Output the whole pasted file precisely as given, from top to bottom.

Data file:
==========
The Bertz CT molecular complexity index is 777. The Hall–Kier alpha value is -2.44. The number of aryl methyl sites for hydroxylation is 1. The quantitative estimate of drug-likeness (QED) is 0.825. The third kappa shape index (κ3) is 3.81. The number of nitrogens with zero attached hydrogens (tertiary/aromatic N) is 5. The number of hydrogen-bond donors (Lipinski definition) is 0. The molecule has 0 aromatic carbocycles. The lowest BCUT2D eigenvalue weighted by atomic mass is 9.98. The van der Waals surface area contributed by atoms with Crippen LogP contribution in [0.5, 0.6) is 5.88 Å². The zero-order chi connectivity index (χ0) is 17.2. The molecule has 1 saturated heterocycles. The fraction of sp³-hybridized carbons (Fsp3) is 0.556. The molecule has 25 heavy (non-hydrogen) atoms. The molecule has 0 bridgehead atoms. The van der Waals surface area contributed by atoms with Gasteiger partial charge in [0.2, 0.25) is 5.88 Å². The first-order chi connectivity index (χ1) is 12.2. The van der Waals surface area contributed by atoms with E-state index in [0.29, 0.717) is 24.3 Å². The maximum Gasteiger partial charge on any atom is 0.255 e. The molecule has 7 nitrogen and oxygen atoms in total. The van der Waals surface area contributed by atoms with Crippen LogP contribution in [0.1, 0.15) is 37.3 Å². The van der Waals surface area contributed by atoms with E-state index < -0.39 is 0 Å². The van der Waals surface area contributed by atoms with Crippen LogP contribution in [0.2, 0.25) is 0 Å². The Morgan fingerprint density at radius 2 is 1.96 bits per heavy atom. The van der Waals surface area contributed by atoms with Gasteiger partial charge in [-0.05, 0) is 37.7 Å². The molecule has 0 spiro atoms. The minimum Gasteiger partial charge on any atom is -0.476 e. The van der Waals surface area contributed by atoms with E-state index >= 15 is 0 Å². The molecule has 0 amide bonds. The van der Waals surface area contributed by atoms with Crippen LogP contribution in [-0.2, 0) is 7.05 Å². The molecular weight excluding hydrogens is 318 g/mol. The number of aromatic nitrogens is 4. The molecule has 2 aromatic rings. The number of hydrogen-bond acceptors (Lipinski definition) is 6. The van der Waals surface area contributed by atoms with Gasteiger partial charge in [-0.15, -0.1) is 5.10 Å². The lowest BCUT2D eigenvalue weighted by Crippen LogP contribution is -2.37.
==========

The Bertz CT molecular complexity index is 777. The Hall–Kier alpha value is -2.44. The number of aryl methyl sites for hydroxylation is 1. The quantitative estimate of drug-likeness (QED) is 0.825. The third kappa shape index (κ3) is 3.81. The number of nitrogens with zero attached hydrogens (tertiary/aromatic N) is 5. The number of hydrogen-bond donors (Lipinski definition) is 0. The molecule has 0 aromatic carbocycles. The lowest BCUT2D eigenvalue weighted by atomic mass is 9.98. The van der Waals surface area contributed by atoms with Crippen LogP contribution in [0.5, 0.6) is 5.88 Å². The zero-order chi connectivity index (χ0) is 17.2. The molecule has 1 saturated heterocycles. The fraction of sp³-hybridized carbons (Fsp3) is 0.556. The molecule has 25 heavy (non-hydrogen) atoms. The molecule has 0 bridgehead atoms. The van der Waals surface area contributed by atoms with Gasteiger partial charge in [0.2, 0.25) is 5.88 Å². The first-order chi connectivity index (χ1) is 12.2. The van der Waals surface area contributed by atoms with E-state index in [0.29, 0.717) is 24.3 Å². The maximum Gasteiger partial charge on any atom is 0.255 e. The molecule has 7 nitrogen and oxygen atoms in total. The van der Waals surface area contributed by atoms with Crippen LogP contribution in [0.1, 0.15) is 37.3 Å². The van der Waals surface area contributed by atoms with E-state index < -0.39 is 0 Å². The van der Waals surface area contributed by atoms with Crippen LogP contribution in [0.2, 0.25) is 0 Å². The Morgan fingerprint density at radius 2 is 1.96 bits per heavy atom. The van der Waals surface area contributed by atoms with Gasteiger partial charge in [-0.05, 0) is 37.7 Å². The molecule has 0 spiro atoms. The minimum Gasteiger partial charge on any atom is -0.476 e. The van der Waals surface area contributed by atoms with E-state index >= 15 is 0 Å². The molecule has 0 amide bonds. The van der Waals surface area contributed by atoms with Crippen LogP contribution in [-0.2, 0) is 7.05 Å². The molecular weight excluding hydrogens is 318 g/mol. The number of aromatic nitrogens is 4. The molecule has 2 aromatic rings. The number of hydrogen-bond acceptors (Lipinski definition) is 6. The van der Waals surface area contributed by atoms with Gasteiger partial charge in [-0.15, -0.1) is 5.10 Å². The lowest BCUT2D eigenvalue weighted by Crippen LogP contribution is -2.37.